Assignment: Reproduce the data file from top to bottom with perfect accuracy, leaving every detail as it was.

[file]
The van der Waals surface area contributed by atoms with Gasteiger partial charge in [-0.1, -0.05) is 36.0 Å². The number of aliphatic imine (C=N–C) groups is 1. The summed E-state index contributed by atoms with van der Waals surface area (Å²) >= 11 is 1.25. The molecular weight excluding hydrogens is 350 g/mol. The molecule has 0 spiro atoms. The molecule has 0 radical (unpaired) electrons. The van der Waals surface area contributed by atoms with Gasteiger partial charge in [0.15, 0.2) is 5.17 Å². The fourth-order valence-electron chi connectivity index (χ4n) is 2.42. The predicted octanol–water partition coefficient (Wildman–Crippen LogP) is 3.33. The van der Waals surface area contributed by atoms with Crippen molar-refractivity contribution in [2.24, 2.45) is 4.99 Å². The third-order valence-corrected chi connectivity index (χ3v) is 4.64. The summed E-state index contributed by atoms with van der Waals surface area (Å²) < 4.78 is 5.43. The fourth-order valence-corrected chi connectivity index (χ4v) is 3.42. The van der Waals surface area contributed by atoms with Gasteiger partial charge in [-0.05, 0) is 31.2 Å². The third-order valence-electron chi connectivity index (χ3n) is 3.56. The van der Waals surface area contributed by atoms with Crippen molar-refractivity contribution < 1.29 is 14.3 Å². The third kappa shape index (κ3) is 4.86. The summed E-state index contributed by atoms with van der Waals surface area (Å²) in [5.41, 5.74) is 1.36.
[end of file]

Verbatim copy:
The van der Waals surface area contributed by atoms with Gasteiger partial charge in [-0.1, -0.05) is 36.0 Å². The number of aliphatic imine (C=N–C) groups is 1. The summed E-state index contributed by atoms with van der Waals surface area (Å²) >= 11 is 1.25. The molecular weight excluding hydrogens is 350 g/mol. The molecule has 0 spiro atoms. The molecule has 0 radical (unpaired) electrons. The van der Waals surface area contributed by atoms with Gasteiger partial charge in [0.15, 0.2) is 5.17 Å². The fourth-order valence-electron chi connectivity index (χ4n) is 2.42. The predicted octanol–water partition coefficient (Wildman–Crippen LogP) is 3.33. The van der Waals surface area contributed by atoms with Crippen molar-refractivity contribution in [2.24, 2.45) is 4.99 Å². The third-order valence-corrected chi connectivity index (χ3v) is 4.64. The summed E-state index contributed by atoms with van der Waals surface area (Å²) < 4.78 is 5.43. The fourth-order valence-corrected chi connectivity index (χ4v) is 3.42. The van der Waals surface area contributed by atoms with Gasteiger partial charge in [-0.05, 0) is 31.2 Å². The third-order valence-electron chi connectivity index (χ3n) is 3.56. The van der Waals surface area contributed by atoms with Crippen molar-refractivity contribution < 1.29 is 14.3 Å². The third kappa shape index (κ3) is 4.86. The summed E-state index contributed by atoms with van der Waals surface area (Å²) in [5.41, 5.74) is 1.36.